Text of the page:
Franklin, as well as all of the Framers of the Constitution, realized the value of religion in society.  And they realized the value of prayer in the weightier matters of politics.  As it turns out, Dr. Franklin was not senile at all; he was simply asking for divine assistance in what proved to be the formation of our American system.  Perhaps there were no "official" prayers during the Convention, but denying that the delegates wanted God's blessing and direction—now that would be senility.

Was that simply a political expression, or an attempt to curry favor with his outspoken Christian compatriots?  Was it a "deistic" expression?  I hardly think so.  You hear the ring of conviction in Benjamin Franklin's plea; and it is a notable shift from those things we read from Franklin's writings in his earlier years.  My personal sense is that as he sat there in that Federal Convention, the words he had heard George Whitefield preach years before rang in his ears.  There was indeed a realization on his part that except the Lord order the establishment of America as a nation, this country would soon fold under the weight of the anarchy of Godlessness.

In a land primarily being colonized and established by those who were generally referred to as "Protestants," Roman Catholics were a distinct minority.  Fact is, when I was young, no Roman Catholic had ever been President of the United States, and although there was certainly no legal bar to Catholics becoming President, there was a common thread of thought among political circles that Catholics could never be elected to that high office.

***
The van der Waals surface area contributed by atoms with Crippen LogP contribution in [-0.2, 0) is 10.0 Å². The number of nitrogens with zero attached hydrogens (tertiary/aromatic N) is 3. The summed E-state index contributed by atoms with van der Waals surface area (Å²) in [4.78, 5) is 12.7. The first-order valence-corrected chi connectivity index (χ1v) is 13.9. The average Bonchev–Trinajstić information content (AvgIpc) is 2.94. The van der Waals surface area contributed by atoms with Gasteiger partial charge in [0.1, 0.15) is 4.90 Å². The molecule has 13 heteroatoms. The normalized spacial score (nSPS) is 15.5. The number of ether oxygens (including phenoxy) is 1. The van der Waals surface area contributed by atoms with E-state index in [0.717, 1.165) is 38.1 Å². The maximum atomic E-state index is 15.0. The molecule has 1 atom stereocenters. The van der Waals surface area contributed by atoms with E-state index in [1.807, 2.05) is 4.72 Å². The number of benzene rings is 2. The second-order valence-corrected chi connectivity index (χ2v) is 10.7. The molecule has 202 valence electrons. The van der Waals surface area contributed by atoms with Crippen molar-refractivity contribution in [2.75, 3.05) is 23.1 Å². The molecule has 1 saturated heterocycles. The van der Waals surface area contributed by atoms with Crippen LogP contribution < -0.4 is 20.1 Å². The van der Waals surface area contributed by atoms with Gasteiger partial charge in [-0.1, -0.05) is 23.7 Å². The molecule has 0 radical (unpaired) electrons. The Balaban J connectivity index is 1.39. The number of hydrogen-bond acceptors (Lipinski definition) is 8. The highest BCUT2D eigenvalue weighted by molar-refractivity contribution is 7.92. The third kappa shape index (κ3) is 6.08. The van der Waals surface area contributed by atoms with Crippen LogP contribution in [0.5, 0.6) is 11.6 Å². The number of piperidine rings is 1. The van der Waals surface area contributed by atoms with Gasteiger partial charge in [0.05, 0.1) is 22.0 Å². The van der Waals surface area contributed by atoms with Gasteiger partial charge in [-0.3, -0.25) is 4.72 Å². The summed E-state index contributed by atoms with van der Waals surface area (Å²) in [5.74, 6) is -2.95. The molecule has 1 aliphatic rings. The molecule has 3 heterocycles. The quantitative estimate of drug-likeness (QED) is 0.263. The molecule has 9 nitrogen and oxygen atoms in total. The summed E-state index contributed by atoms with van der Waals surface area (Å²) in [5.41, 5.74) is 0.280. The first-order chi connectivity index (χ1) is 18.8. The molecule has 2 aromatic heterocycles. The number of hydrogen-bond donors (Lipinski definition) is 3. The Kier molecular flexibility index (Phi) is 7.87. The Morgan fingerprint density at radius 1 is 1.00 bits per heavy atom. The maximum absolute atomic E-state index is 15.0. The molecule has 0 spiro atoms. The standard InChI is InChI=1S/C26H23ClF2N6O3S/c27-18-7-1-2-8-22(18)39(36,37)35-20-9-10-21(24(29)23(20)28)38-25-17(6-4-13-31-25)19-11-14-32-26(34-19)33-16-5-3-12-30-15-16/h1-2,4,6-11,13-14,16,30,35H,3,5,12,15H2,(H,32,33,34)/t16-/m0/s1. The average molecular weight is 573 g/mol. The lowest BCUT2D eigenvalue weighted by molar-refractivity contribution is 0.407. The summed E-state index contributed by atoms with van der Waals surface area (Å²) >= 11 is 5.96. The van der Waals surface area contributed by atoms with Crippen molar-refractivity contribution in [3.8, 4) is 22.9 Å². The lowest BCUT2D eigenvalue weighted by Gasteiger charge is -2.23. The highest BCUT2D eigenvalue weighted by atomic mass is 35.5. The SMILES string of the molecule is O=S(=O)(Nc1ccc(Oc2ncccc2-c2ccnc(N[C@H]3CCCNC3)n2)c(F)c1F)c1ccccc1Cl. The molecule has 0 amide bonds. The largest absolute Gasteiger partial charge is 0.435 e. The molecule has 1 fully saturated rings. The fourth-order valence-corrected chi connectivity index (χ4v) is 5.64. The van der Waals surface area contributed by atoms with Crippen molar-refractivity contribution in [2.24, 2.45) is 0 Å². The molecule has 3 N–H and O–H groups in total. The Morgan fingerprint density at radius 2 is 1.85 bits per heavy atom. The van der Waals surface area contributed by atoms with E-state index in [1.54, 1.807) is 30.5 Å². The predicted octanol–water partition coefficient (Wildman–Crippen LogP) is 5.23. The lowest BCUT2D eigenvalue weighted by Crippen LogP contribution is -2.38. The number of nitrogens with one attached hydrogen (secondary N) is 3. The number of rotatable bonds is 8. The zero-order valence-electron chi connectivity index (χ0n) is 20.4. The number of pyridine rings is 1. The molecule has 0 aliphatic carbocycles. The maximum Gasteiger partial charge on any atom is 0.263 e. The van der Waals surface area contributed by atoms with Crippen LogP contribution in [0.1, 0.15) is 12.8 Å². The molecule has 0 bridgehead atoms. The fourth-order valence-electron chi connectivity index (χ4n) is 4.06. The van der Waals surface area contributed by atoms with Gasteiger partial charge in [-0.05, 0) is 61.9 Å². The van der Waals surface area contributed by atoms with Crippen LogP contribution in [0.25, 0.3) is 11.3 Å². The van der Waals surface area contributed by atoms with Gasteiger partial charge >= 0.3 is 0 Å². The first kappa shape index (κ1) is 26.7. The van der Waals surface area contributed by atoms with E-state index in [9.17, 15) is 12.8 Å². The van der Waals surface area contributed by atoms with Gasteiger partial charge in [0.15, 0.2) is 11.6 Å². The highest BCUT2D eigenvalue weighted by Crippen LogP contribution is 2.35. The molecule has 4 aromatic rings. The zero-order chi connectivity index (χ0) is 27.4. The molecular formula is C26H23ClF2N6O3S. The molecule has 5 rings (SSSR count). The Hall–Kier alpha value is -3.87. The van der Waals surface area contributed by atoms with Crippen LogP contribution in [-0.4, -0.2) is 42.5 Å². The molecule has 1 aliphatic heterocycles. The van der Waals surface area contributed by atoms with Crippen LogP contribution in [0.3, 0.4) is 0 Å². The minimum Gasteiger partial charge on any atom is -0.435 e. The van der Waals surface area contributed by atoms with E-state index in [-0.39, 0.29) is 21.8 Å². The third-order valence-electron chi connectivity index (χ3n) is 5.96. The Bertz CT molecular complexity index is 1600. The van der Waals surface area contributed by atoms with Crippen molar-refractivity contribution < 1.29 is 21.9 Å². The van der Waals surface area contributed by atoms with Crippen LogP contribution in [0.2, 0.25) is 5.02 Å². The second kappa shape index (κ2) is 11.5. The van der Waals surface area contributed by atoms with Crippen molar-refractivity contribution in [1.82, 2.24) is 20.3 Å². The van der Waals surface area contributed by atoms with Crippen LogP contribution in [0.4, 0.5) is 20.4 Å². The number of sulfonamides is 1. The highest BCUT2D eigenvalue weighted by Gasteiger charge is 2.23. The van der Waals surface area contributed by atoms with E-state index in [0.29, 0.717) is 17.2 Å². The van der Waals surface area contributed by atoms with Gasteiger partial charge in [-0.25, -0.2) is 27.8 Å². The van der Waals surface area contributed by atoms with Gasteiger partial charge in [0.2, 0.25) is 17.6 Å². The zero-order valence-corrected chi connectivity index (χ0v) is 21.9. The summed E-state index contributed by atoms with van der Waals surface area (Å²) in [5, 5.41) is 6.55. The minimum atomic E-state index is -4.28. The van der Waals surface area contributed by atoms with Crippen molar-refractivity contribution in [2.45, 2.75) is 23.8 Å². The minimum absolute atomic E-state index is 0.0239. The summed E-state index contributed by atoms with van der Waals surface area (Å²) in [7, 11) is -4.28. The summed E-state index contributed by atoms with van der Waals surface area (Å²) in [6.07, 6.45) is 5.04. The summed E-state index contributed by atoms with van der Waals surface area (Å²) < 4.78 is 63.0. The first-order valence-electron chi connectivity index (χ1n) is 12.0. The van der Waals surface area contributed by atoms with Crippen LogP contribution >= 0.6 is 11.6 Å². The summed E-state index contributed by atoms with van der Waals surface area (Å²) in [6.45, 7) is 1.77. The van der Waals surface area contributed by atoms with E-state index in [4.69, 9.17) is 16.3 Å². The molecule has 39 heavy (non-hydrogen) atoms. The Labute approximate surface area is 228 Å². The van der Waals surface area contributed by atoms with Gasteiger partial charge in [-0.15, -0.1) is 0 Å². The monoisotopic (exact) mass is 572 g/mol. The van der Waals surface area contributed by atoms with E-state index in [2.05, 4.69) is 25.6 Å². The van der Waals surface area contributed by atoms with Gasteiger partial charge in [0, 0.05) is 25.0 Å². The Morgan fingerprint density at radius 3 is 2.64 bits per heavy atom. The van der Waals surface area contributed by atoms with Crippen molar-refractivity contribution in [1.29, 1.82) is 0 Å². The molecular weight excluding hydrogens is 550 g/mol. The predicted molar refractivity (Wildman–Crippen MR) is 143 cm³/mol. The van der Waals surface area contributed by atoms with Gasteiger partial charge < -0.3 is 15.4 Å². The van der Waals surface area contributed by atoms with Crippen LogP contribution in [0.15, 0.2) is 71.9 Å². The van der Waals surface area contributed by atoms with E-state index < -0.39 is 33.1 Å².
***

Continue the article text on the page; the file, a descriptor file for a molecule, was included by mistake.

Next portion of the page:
I was doing an essay for an English Comp class in my University of Nebraska courses on politics and repeated that thread.  When I got my essay back from the instructor, she had written a note on the side saying, "Don't look now, but there's a distinct possibility that we could get a Roman Catholic as our next President."

She was right, of course.  John F. Kennedy was elected, beating out (then)-Vice-President, Richard Nixon.  It was almost an earthquake for the American political scene.  Yet JFK was scarcely the first Roman Catholic to hold high office in this nation, and in fact, he simply followed a cycle to its obvious fulfillment.

Charles Carroll was one of the signers of the Declaration of Independence.  What made him significant among our nation's founding fathers was that he was the only Roman Catholic to sign any of our founding documents.